Treating of bodies medical and political

Dr. Mandeville's materialism


  • Harold J. Cook Brown University, United States



London medical institutions, empiricism, passions, remedies


Medicine was one of the chief empirical and philosophical sources for early modern political economy, helping to move analysis from moral to natural philosophy, and Mandeville was educated as a physician. He adopted a materialistic view of the body and passions that could be found at Leiden and a few other places at the time. When he emigrated to London, he also became embroiled in some of the heated political debates about the best kind of medical practice, joining the party that sought new medical methods from the empirical observation of experts like himself, who used their knowledge to intervene in the physical bodies of their patients rather than to persuade them to alter their ways of life. Skilful politicians were like skilful physicians, requiring them to understand the bodily passions. His politics therefore remained concerned with the nature of persons rather than societies.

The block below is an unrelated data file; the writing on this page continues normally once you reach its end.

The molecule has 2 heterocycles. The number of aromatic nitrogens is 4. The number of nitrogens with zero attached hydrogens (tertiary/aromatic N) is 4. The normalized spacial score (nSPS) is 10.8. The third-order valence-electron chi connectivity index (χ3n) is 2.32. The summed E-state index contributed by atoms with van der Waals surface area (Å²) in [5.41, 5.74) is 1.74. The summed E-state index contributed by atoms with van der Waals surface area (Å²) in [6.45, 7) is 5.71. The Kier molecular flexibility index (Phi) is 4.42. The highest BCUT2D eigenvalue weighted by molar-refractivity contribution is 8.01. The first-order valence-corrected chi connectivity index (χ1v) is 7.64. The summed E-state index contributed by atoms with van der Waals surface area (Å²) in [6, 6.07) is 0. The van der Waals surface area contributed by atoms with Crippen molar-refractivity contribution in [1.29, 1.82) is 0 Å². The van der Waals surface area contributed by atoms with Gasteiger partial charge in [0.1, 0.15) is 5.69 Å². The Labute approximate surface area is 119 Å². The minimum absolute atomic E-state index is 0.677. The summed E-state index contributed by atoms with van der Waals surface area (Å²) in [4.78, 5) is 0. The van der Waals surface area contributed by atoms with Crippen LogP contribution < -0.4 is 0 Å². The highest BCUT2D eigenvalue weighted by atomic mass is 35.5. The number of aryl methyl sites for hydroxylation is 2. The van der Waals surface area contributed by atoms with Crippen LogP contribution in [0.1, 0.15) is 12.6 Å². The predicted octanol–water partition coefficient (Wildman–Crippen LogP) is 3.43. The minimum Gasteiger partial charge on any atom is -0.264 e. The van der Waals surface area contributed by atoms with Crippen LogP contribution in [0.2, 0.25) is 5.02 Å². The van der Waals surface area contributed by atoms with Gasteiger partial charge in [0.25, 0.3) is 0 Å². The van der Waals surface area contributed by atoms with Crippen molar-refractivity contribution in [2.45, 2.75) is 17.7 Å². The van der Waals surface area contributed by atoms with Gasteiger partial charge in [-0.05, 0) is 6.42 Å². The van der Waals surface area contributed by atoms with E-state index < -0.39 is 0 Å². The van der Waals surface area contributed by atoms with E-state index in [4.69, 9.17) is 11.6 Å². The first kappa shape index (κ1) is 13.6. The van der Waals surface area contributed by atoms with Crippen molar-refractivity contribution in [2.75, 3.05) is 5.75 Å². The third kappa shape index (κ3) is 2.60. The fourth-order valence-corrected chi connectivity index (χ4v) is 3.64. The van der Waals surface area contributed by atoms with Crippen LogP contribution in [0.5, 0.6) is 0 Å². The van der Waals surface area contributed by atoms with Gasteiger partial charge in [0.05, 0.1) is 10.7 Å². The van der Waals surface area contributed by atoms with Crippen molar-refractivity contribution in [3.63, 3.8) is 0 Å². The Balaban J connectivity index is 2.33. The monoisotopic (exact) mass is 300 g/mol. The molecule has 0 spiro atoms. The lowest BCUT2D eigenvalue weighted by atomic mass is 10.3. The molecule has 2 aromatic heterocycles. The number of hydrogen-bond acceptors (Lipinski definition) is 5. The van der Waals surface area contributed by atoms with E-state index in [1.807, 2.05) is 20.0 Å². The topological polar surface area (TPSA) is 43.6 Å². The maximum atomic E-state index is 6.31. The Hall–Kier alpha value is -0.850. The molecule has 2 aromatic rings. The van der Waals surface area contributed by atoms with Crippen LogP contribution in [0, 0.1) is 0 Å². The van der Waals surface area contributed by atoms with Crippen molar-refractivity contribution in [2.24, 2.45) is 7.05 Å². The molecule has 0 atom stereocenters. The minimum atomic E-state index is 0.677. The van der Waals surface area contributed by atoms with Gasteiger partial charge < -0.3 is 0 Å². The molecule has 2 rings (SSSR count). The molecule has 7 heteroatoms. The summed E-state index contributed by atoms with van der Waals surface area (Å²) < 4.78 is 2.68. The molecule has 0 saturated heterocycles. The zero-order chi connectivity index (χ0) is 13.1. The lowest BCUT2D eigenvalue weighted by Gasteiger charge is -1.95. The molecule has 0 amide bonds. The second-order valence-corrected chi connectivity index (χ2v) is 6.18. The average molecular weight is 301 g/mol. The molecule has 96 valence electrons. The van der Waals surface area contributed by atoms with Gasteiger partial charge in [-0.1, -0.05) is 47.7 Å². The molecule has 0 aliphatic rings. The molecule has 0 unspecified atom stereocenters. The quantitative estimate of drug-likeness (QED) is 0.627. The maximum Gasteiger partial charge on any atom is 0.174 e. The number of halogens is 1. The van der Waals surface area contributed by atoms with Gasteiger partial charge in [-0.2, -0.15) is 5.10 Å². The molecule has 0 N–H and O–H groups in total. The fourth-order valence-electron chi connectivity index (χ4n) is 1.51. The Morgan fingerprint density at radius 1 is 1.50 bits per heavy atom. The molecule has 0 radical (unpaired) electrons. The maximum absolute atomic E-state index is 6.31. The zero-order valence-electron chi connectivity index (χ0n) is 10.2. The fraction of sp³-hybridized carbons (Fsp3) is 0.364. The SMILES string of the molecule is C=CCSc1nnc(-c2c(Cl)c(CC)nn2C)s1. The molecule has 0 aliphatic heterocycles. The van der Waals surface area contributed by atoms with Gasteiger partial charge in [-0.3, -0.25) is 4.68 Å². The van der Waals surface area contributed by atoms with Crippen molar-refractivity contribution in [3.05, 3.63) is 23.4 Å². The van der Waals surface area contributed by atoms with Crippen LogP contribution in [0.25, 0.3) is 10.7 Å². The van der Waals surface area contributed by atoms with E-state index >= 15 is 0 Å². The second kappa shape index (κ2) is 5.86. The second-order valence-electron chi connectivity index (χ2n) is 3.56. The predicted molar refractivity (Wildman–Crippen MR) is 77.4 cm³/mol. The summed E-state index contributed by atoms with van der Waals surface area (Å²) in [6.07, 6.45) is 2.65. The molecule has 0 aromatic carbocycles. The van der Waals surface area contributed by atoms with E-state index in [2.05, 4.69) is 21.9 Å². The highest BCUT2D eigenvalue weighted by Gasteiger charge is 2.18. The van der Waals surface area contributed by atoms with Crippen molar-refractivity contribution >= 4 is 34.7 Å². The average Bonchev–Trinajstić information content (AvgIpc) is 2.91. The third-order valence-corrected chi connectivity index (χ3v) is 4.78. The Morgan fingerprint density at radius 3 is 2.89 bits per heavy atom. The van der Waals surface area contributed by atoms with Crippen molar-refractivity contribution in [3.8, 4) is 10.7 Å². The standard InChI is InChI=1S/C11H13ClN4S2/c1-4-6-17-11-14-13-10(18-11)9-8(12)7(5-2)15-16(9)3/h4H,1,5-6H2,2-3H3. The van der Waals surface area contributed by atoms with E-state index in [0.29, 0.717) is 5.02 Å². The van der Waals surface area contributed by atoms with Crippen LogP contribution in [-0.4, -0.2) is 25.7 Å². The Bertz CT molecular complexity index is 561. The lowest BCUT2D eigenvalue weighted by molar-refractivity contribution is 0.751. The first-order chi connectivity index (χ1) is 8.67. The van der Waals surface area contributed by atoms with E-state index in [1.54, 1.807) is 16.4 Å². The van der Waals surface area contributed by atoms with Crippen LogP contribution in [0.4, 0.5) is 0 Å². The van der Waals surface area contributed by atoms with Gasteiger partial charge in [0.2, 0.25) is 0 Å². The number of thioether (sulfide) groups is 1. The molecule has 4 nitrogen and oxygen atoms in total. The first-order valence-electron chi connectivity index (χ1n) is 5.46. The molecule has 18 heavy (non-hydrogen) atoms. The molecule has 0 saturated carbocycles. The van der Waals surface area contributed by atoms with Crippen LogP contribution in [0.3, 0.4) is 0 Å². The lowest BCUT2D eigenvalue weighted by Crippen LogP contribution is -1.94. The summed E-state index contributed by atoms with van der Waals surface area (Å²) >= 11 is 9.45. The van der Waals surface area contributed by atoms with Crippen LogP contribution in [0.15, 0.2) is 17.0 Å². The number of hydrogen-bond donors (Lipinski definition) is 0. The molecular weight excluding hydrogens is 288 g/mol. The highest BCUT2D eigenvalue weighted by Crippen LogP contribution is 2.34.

Author Biography

Harold J. Cook, Brown University, United States

Harold J. Cook is John F. Nickoll Professor in the Department of History at Brown University.




How to Cite

Cook, H. J. (2016). Treating of bodies medical and political: Dr. Mandeville’s materialism. Erasmus Journal for Philosophy and Economics, 9(1), 1–31.